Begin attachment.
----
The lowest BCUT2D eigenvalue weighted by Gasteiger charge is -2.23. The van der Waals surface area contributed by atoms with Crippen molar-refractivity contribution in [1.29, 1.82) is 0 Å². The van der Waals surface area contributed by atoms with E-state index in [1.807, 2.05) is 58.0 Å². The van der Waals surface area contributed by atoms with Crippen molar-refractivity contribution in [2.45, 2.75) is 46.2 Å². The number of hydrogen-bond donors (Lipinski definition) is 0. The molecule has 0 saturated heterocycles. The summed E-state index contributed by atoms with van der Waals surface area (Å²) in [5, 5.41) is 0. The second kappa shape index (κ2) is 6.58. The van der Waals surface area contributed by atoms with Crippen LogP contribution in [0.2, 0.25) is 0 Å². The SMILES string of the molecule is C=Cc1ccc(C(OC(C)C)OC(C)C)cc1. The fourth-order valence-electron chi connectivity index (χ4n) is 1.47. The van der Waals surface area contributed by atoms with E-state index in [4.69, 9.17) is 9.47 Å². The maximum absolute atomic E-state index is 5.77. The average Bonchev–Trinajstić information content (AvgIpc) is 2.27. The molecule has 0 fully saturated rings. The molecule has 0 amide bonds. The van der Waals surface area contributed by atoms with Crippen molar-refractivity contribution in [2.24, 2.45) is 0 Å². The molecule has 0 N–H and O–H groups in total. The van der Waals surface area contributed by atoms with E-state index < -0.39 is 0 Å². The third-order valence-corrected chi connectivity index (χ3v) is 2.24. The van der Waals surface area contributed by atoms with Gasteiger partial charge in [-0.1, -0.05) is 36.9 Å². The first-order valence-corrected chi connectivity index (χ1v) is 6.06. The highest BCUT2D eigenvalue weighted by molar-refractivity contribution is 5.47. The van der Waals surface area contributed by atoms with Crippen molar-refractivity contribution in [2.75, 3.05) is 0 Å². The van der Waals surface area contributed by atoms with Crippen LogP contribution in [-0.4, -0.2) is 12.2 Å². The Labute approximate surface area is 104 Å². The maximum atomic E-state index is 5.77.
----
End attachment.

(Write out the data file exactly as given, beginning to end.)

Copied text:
The lowest BCUT2D eigenvalue weighted by Gasteiger charge is -2.23. The van der Waals surface area contributed by atoms with Crippen molar-refractivity contribution in [1.29, 1.82) is 0 Å². The van der Waals surface area contributed by atoms with E-state index in [1.807, 2.05) is 58.0 Å². The van der Waals surface area contributed by atoms with Crippen molar-refractivity contribution in [2.45, 2.75) is 46.2 Å². The number of hydrogen-bond donors (Lipinski definition) is 0. The molecule has 0 saturated heterocycles. The summed E-state index contributed by atoms with van der Waals surface area (Å²) in [5, 5.41) is 0. The second kappa shape index (κ2) is 6.58. The van der Waals surface area contributed by atoms with Crippen LogP contribution in [0.2, 0.25) is 0 Å². The SMILES string of the molecule is C=Cc1ccc(C(OC(C)C)OC(C)C)cc1. The fourth-order valence-electron chi connectivity index (χ4n) is 1.47. The van der Waals surface area contributed by atoms with E-state index in [4.69, 9.17) is 9.47 Å². The maximum absolute atomic E-state index is 5.77. The average Bonchev–Trinajstić information content (AvgIpc) is 2.27. The molecule has 0 fully saturated rings. The molecule has 0 amide bonds. The van der Waals surface area contributed by atoms with Crippen molar-refractivity contribution in [2.24, 2.45) is 0 Å². The molecule has 0 N–H and O–H groups in total. The van der Waals surface area contributed by atoms with E-state index < -0.39 is 0 Å². The third-order valence-corrected chi connectivity index (χ3v) is 2.24. The van der Waals surface area contributed by atoms with Gasteiger partial charge in [-0.1, -0.05) is 36.9 Å². The first-order valence-corrected chi connectivity index (χ1v) is 6.06. The highest BCUT2D eigenvalue weighted by molar-refractivity contribution is 5.47. The van der Waals surface area contributed by atoms with Crippen molar-refractivity contribution in [2.75, 3.05) is 0 Å². The van der Waals surface area contributed by atoms with Crippen LogP contribution in [-0.4, -0.2) is 12.2 Å². The Labute approximate surface area is 104 Å². The maximum atomic E-state index is 5.77.